The Spanish Constitution of 1978, in its second article, generically recognises contemporary entities—’nationalities and regions’—[k] within the context of the Spanish nation.

Spain has been described as a de facto plurinational state. The identity of Spain rather accrues of an overlap of different territorial and ethnolinguistic identities than of a sole Spanish identity. In some cases some of the territorial identities may conflict with the dominant Spanish culture. Distinct traditional identities within Spain include the Basques, Catalans, Galicians, Andalusians and Valencians, although to some extent all of the 17 autonomous communities may claim a distinct local identity.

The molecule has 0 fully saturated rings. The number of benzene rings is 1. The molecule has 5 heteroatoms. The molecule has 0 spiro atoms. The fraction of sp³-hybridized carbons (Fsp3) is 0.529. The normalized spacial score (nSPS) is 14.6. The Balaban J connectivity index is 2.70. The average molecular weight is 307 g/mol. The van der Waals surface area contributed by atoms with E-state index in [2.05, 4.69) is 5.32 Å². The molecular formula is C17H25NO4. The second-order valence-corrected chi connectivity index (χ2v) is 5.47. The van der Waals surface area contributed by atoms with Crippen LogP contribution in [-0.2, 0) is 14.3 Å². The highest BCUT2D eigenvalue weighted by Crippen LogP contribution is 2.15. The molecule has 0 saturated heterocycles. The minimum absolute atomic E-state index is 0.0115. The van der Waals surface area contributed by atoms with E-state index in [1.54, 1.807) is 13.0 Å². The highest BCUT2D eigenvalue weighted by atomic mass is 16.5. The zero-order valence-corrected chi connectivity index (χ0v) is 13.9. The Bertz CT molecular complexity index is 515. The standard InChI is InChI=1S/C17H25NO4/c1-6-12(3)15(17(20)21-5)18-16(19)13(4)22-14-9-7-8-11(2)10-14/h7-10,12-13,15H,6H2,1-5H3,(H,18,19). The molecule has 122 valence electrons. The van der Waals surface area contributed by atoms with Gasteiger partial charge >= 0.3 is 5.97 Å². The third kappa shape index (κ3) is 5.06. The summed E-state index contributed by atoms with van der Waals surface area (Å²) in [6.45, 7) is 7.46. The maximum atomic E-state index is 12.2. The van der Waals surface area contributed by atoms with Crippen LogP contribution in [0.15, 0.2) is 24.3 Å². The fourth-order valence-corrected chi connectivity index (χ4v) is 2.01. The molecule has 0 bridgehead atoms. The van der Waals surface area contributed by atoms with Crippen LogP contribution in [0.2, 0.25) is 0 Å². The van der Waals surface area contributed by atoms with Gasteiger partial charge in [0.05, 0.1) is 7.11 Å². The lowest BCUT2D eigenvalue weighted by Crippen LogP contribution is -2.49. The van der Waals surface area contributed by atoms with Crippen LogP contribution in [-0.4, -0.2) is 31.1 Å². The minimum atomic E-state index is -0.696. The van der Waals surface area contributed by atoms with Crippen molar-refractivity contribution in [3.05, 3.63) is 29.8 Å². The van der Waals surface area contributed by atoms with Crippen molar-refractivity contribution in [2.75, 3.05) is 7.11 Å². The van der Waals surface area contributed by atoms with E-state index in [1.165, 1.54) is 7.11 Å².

It is this last feature of “shared identity” between the more local level or autonomous community and the Spanish level which makes the identity question in Spain complex and far from univocal.

Skip to content